Because the author is walking in faithfulness to Yahweh, the author is not sitting with the worthless (verse 4a) or the wicked (verse 5b)." This infers that while the author does not have lasting and potentially harmful relationships with the wicked, cursory or redemptive relationships are not negated.
Just as the author rejects sitting with the worthless and wicked, so does the author reject consorting with hypocrites (verse 4b) and the company of evildoers (verse 5a). The double rejection of the wicked in verses 4-5 creates a strong statement that the author not only walks with Yahweh, but moves in the opposite direction with the above named.
3. Assurance of Religious Integrity (verses 6-8)
Verses 6-8 shift this psalm’s focus from moral integrity to religious integrity. In verses 3-5, the author created distance from the evildoers. In verses 6-8, the author creates further distance from the outside world — this time through worship.
Washing hands with water was a rite of purification that symbolized innocence (verse 6). It prepared the worshiper to enter the presence of Yahweh and join the assembly in worship. In worship the author did what was right before Yahweh: sing a song of thanksgiving and tell of Yahweh’s wondrous deeds (verse 7). Presumably, this included thanksgiving for Yahweh’s involvement in the author’s personal life as well as recounting Yahweh’s deliverance of Israel.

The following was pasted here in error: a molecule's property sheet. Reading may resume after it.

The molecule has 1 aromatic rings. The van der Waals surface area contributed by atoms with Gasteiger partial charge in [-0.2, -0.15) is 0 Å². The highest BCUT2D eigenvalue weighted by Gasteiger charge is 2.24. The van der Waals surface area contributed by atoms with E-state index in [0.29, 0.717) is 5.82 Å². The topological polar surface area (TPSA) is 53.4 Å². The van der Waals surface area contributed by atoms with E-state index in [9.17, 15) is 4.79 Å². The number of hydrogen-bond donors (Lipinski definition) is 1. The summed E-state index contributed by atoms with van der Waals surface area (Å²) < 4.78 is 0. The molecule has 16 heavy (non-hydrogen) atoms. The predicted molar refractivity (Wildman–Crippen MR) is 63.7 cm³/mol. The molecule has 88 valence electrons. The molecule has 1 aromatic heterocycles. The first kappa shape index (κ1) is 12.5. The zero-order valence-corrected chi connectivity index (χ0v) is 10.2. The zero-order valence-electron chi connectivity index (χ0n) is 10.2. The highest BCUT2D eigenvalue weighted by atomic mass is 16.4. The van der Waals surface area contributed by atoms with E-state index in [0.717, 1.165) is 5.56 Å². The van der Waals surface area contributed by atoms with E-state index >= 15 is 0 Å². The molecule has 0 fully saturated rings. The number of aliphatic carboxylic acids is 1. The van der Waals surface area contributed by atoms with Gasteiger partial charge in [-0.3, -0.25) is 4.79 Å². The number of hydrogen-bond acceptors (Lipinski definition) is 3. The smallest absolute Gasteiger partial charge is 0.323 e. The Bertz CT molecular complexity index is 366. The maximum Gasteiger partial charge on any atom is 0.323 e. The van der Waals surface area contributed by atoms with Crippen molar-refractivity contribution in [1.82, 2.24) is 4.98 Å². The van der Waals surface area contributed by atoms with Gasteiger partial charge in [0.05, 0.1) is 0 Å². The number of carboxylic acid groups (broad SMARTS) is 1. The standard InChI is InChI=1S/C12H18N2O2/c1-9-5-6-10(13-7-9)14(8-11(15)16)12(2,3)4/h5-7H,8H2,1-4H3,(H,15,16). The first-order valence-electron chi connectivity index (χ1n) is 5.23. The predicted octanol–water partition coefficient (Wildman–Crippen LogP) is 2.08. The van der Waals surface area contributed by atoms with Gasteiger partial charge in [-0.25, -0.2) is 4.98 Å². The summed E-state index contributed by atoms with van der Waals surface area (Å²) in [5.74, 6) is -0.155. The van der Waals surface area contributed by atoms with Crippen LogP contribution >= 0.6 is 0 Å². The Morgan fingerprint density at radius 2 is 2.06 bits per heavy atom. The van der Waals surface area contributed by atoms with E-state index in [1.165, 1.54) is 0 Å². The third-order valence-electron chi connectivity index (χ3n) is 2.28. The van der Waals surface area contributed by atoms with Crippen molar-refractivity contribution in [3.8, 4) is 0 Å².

Before returning to pleas that close Psalm 26, the author makes one final statement of love and dedication to the place where Yahweh and Yahweh’s glory reside. Surely Yahweh’s abode is more pleasant than the abode of the wicked.
Epistle – Romans 12:9-21
This may be described as how to live a righteous, beneficial life as he challenges his Christian community.
In the preceding chapters, Paul has told us about the “mercies of God” (v. 1), i.e. what God has done for those who have faith in him. In vv. 1-8, outside of the lectionary, he began to explain what our response should be to the “mercies of God”, what is involved in living the ethical life, what obedience to God means, what Christian ethics is, what serving the Lord (v. 11) is.
Paul now says what pursuing “what is good” (v. 9) requires in our attitude to those beyond the community. They are marks of the true Christian. The virtues beginning in V9 described are nearly all ones that concern our relationships with others.
Most stretch the love wider – loving enemies, strangers and those who persecute (all of whom may be inside or outside the church). Some of this seems to harness the competitive instinct, or at least the accountability, of community.